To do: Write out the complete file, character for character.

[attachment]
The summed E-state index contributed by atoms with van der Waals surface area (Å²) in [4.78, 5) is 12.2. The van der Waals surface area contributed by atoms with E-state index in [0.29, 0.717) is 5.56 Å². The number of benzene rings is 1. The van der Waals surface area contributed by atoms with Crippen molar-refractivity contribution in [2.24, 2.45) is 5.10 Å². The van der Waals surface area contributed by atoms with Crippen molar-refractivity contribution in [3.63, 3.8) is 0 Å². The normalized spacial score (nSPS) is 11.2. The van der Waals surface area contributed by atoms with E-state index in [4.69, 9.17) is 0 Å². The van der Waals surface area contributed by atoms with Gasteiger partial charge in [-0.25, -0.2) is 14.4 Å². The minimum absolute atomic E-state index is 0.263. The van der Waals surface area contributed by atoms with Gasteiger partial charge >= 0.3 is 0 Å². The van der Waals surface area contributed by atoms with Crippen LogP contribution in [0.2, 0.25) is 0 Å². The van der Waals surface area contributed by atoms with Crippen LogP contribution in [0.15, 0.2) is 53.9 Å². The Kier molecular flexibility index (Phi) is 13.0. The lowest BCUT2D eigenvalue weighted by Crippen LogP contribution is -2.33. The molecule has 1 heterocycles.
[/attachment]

The summed E-state index contributed by atoms with van der Waals surface area (Å²) in [4.78, 5) is 12.2. The van der Waals surface area contributed by atoms with E-state index in [0.29, 0.717) is 5.56 Å². The number of benzene rings is 1. The van der Waals surface area contributed by atoms with Crippen molar-refractivity contribution in [2.24, 2.45) is 5.10 Å². The van der Waals surface area contributed by atoms with Crippen molar-refractivity contribution in [3.63, 3.8) is 0 Å². The normalized spacial score (nSPS) is 11.2. The van der Waals surface area contributed by atoms with E-state index in [4.69, 9.17) is 0 Å². The van der Waals surface area contributed by atoms with Gasteiger partial charge in [-0.25, -0.2) is 14.4 Å². The minimum absolute atomic E-state index is 0.263. The van der Waals surface area contributed by atoms with Gasteiger partial charge >= 0.3 is 0 Å². The van der Waals surface area contributed by atoms with Crippen LogP contribution in [0.2, 0.25) is 0 Å². The van der Waals surface area contributed by atoms with Crippen LogP contribution in [0.15, 0.2) is 53.9 Å². The Kier molecular flexibility index (Phi) is 13.0. The lowest BCUT2D eigenvalue weighted by Crippen LogP contribution is -2.33. The molecule has 1 heterocycles.